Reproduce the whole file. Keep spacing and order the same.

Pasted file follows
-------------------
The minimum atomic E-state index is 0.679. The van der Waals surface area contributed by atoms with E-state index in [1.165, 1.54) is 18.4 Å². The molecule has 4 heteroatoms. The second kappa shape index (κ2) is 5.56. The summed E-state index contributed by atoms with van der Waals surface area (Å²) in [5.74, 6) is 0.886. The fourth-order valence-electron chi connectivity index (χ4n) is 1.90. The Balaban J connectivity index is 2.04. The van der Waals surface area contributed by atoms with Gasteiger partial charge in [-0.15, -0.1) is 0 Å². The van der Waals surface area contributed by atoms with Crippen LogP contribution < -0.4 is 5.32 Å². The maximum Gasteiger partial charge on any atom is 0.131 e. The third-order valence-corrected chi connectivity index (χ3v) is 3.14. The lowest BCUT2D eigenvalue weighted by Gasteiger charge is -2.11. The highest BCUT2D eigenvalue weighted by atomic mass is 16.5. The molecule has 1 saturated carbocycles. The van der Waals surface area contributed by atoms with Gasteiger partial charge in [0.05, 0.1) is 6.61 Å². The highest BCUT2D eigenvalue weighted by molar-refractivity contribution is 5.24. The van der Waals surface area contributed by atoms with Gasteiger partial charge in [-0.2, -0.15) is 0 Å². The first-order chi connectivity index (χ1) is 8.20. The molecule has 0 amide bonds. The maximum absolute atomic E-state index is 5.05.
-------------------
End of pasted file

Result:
The minimum atomic E-state index is 0.679. The van der Waals surface area contributed by atoms with E-state index in [1.165, 1.54) is 18.4 Å². The molecule has 4 heteroatoms. The second kappa shape index (κ2) is 5.56. The summed E-state index contributed by atoms with van der Waals surface area (Å²) in [5.74, 6) is 0.886. The fourth-order valence-electron chi connectivity index (χ4n) is 1.90. The Balaban J connectivity index is 2.04. The van der Waals surface area contributed by atoms with Gasteiger partial charge in [-0.15, -0.1) is 0 Å². The van der Waals surface area contributed by atoms with Crippen LogP contribution < -0.4 is 5.32 Å². The maximum Gasteiger partial charge on any atom is 0.131 e. The third-order valence-corrected chi connectivity index (χ3v) is 3.14. The lowest BCUT2D eigenvalue weighted by Gasteiger charge is -2.11. The highest BCUT2D eigenvalue weighted by atomic mass is 16.5. The molecule has 1 saturated carbocycles. The van der Waals surface area contributed by atoms with Gasteiger partial charge in [0.05, 0.1) is 6.61 Å². The highest BCUT2D eigenvalue weighted by molar-refractivity contribution is 5.24. The van der Waals surface area contributed by atoms with Gasteiger partial charge in [-0.2, -0.15) is 0 Å². The first-order chi connectivity index (χ1) is 8.20. The molecule has 0 amide bonds. The maximum absolute atomic E-state index is 5.05.